Blog: University of Gastronomic Sciences
Catherine Sleep | 2 December 2003
There’s little doubt that the food industry is at a crossroads. In the last 100 years the food system has been revolutionised and not necessarily for the better. We need to invest in a new food culture and train students who can practice it, study it in depth and express it in a range of professions including journalism and marketing.
This is part of the reason why a number of food industry luminaries have given their support to a new venture based in Italy, as Tim Lang, professor of food policy at Thames Valley University, told a gathering of food journalists on Friday. Based in Bra, Italy, the University of Gastronomic Sciences will welcome its first intake next autumn. Conceived by Slow Food and the regional authorities of Piedmont and Emilia-Romagna, this private university aims to give food the academic recognition it deserves. It won’t be training cooks, but future food and wine writers, teachers of subjects connected to food, journalists, multimedia editors, purchasing managers involved with high-quality products, executives of consortia that safeguard particular foods, marketing specialists and managers in food and agricultural industries.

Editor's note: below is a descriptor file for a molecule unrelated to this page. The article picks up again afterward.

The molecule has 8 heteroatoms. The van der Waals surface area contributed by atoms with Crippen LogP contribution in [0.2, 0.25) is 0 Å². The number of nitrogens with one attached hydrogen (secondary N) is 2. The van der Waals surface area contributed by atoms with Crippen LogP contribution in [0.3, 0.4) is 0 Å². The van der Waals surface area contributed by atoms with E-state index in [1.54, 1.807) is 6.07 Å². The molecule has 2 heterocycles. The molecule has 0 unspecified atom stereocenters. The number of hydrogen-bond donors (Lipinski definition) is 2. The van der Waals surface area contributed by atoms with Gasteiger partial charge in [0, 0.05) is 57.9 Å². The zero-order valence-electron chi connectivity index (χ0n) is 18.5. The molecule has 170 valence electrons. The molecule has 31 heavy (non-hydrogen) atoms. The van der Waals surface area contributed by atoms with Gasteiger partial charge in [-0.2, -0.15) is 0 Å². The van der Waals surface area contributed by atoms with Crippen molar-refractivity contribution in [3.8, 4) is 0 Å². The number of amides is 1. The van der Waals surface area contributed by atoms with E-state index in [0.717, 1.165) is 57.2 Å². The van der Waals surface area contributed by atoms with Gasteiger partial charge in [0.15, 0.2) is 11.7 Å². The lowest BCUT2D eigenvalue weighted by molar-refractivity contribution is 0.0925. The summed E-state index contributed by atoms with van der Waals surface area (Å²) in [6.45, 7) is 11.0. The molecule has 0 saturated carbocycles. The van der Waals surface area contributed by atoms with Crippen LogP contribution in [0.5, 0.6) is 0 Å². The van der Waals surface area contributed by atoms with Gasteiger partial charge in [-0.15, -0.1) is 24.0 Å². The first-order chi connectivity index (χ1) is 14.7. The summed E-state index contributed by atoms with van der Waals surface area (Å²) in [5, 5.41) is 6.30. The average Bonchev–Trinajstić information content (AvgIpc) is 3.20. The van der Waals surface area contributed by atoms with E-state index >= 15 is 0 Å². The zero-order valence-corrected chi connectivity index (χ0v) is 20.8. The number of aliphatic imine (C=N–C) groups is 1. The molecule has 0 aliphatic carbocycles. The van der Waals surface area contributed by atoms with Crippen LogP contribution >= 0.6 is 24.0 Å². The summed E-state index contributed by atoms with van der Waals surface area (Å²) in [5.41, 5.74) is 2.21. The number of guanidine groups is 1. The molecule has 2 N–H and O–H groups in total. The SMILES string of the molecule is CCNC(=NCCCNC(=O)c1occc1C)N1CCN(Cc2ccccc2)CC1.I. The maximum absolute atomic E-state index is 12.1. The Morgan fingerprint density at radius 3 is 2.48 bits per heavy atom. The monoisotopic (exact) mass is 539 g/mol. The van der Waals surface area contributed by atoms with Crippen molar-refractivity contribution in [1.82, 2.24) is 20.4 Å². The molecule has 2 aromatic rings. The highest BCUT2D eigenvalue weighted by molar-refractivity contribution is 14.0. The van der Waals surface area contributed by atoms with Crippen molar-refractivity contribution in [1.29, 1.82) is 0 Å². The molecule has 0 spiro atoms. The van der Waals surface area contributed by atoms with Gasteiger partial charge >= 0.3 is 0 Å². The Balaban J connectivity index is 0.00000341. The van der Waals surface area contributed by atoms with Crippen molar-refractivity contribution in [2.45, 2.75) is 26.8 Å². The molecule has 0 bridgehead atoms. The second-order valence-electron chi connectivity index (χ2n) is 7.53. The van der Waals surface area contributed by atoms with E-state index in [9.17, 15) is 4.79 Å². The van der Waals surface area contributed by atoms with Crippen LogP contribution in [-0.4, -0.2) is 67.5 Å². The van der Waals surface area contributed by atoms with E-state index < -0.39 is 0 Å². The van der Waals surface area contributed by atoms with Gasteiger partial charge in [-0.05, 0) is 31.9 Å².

Students can opt for a three-year training degree in Gastronomy or a two-year Specialisation Degree in Food and Gastronomy Communications or Food Management.
The only snag is the cost, €19,000 per year, which over a three- or even two-year course, with no possibility to study by e-learning or on a modular basis, will be prohibitive for many. I hope that as the new university evolves, it will be able to offer more flexible options so that people unable to make the financial or practical commitment demanded by a full-time course can benefit from the university’s exceptional facilities. Such as myself.
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